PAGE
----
That is a bitter pill, he said, but added, “I think we are closing a chapter.”
Benson said the board passed two motions in addition to accepting Carnahan’s resignation and voting on her severance package.
It voted to hire an independent firm, possibly a law firm, to investigate various complaints and allegations involving Carnahan and her stewardship of the party. Another motion passed to scour the party’s personnel policies, find where they have failed and update them, Benson said.
A blizzard of accusations have been thrown at Carnahan since it was revealed that her close “political friend” Anton Lazzaro, a major GOP donor, was arrested on federal sex trafficking charges. Gisela Castro Medina, a 19-year-old college student, was also arrested and charged with helping Lazzaro recruit at least six underage girls for commercial sex.
Soon after that, a number of young women and students connected to the GOP came forward to alleged that Carnahan—who once hosted a podcast with Lazzaro and invited him to her wedding—had either treated them abusively herself or ignored reports of sexual harassment by others in the party.
One unidentified young woman released a harrowing statement this week through the Twitter account of Nia Moore, current chair of the Minnesota College Republicans.
It said that the young woman was “haunted” by her experience as a Minnesota GOP volunteer at age 18. She said she was told she should expect sexual harassment from her party peers because she is pretty. She also said she was pressured to “chat” with Lazzaro and was called “crazy” when she refused, because he was the party’s “biggest donor.”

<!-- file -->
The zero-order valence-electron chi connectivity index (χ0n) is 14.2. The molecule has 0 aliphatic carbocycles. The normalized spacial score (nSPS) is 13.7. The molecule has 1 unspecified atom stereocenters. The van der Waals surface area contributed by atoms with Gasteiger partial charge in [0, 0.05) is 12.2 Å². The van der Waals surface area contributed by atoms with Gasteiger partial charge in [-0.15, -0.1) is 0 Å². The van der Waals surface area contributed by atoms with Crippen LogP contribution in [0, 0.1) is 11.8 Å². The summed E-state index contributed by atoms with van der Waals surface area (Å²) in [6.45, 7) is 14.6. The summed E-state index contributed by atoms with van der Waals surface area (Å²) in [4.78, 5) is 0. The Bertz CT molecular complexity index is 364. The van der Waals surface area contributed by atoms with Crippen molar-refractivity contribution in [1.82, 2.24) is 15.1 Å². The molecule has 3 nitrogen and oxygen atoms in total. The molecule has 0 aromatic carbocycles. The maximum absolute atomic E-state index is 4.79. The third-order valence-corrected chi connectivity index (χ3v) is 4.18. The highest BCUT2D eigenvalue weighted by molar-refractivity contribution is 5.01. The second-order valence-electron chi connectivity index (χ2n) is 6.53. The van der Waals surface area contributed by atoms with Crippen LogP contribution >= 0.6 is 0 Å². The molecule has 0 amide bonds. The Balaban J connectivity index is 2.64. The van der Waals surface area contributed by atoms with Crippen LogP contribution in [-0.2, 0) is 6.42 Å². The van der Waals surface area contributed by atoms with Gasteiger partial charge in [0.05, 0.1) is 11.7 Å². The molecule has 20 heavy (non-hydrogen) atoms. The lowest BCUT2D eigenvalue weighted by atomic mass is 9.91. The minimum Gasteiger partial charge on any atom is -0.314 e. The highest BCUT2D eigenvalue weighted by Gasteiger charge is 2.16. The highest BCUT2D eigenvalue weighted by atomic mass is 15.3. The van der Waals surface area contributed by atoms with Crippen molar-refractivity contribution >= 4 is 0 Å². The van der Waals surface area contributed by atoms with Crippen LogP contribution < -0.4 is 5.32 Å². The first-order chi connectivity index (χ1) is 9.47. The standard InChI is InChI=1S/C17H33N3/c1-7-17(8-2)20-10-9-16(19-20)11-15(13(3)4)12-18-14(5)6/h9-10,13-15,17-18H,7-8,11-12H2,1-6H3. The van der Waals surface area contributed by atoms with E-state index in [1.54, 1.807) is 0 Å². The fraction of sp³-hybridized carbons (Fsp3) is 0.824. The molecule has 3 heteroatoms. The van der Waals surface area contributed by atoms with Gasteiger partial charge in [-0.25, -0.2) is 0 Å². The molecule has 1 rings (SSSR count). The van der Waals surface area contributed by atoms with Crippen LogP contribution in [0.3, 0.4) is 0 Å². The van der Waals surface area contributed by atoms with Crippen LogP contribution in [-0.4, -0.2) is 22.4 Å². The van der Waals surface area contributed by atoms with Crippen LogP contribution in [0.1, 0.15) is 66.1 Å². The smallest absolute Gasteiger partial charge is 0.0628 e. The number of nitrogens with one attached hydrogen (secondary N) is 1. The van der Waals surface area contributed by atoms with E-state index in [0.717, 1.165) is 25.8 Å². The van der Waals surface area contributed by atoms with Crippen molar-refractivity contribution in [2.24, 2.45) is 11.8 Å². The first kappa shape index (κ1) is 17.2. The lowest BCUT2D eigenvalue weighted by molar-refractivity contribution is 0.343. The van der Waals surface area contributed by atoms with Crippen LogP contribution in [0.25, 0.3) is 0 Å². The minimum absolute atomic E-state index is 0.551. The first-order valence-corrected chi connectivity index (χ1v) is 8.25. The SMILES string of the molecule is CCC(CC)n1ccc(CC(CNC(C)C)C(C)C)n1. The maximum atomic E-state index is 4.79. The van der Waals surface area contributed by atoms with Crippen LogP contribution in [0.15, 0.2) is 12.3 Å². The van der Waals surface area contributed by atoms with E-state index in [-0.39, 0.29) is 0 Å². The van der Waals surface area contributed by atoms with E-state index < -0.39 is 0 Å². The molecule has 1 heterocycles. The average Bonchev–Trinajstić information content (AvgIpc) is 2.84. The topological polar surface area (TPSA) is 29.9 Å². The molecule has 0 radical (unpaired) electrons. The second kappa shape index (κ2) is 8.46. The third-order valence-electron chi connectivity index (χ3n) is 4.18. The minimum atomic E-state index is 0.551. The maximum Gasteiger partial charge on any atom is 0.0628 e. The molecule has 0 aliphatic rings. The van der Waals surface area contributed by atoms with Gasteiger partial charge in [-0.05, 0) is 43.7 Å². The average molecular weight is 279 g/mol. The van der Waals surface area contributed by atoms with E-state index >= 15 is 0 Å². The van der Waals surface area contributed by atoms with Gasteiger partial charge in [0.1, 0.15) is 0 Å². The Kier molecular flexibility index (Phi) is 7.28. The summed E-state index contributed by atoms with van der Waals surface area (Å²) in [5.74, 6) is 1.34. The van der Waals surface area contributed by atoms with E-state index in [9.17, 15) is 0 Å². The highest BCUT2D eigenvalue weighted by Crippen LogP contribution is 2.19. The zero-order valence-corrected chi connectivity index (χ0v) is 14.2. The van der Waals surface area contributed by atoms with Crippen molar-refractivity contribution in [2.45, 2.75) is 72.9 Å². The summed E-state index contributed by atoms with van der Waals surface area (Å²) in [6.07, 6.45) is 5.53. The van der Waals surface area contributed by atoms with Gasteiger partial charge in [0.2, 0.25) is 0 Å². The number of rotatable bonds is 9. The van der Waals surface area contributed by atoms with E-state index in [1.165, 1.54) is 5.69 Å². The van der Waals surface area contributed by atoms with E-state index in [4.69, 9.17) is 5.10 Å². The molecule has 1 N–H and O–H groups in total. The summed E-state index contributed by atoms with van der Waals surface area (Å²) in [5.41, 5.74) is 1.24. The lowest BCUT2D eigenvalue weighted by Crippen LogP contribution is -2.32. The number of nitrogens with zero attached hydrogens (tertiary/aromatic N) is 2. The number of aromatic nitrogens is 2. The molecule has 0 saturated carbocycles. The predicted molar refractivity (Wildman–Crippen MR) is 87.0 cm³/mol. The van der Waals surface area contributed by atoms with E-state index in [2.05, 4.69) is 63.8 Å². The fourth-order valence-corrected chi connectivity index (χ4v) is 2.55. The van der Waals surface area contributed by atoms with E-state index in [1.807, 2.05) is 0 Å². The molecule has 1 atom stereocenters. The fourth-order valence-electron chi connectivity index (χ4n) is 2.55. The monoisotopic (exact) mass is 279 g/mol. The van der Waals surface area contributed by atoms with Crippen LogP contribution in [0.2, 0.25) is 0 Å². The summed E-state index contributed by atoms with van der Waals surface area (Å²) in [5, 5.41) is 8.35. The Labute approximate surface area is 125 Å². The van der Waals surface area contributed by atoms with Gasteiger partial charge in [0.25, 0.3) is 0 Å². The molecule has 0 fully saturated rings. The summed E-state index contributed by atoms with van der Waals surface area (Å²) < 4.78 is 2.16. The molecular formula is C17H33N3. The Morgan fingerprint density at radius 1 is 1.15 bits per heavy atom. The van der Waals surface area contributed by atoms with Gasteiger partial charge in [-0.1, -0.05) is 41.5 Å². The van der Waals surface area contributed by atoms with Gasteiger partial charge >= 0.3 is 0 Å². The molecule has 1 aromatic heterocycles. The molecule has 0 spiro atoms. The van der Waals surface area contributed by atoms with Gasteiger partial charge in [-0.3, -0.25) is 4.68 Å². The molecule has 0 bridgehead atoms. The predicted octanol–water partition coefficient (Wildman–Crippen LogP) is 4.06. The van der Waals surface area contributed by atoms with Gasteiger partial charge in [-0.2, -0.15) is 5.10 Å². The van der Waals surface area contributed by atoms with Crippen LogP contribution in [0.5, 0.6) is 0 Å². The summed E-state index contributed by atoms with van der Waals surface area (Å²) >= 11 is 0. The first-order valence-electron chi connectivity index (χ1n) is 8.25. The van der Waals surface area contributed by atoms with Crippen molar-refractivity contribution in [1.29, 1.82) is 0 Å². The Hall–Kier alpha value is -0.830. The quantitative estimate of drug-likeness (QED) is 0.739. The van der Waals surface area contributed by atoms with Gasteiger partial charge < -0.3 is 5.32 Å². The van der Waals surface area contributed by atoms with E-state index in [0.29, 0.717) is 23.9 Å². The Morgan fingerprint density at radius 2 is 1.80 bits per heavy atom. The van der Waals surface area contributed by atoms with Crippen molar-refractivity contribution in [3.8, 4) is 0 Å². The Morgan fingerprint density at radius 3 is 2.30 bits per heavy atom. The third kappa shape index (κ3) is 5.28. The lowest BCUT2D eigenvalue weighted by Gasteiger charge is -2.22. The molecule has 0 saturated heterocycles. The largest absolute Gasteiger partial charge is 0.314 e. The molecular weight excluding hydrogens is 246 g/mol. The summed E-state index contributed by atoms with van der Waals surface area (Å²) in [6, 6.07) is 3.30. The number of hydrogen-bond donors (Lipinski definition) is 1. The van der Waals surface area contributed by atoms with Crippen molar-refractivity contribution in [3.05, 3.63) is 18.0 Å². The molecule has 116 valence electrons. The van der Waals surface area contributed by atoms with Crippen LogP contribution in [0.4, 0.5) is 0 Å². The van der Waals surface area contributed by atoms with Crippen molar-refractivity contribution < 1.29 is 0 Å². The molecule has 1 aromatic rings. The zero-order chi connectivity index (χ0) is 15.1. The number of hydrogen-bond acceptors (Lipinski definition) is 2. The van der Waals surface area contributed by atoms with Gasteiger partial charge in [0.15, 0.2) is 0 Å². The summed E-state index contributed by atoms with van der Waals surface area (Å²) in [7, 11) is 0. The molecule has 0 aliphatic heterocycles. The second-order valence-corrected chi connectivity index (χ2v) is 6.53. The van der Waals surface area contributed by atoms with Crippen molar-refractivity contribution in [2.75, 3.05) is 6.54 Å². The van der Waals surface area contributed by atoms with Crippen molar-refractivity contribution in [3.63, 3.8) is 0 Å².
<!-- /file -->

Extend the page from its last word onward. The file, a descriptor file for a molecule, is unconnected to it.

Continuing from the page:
There were also allegations that Carnahan leaned on five-figure hush money payments and non-disclosure agreements to muzzle critics within the party.
Former state party Executive Director Andy Aplikowski revealed Thursday that he had been pressured to sign what he called a “weaponized severance agreement.” It included a “non-disparagement” clause that ordered him to say nothing “critical, derogatory, or that might tend to injure the current and future reputation” of the party, its chair or its other officers.
In exchange, he said, he was offered a $10,000 payment, funded by political donors. He says he did not sign the agreement and did not accept the money.
Last weekend, the executive board voted to undo such non-disclosure agreements, freeing Carnahan’s critics to speak. Aplikowski was one of four former executive directors who subsequently joined a cascade of voices to call for her resignation.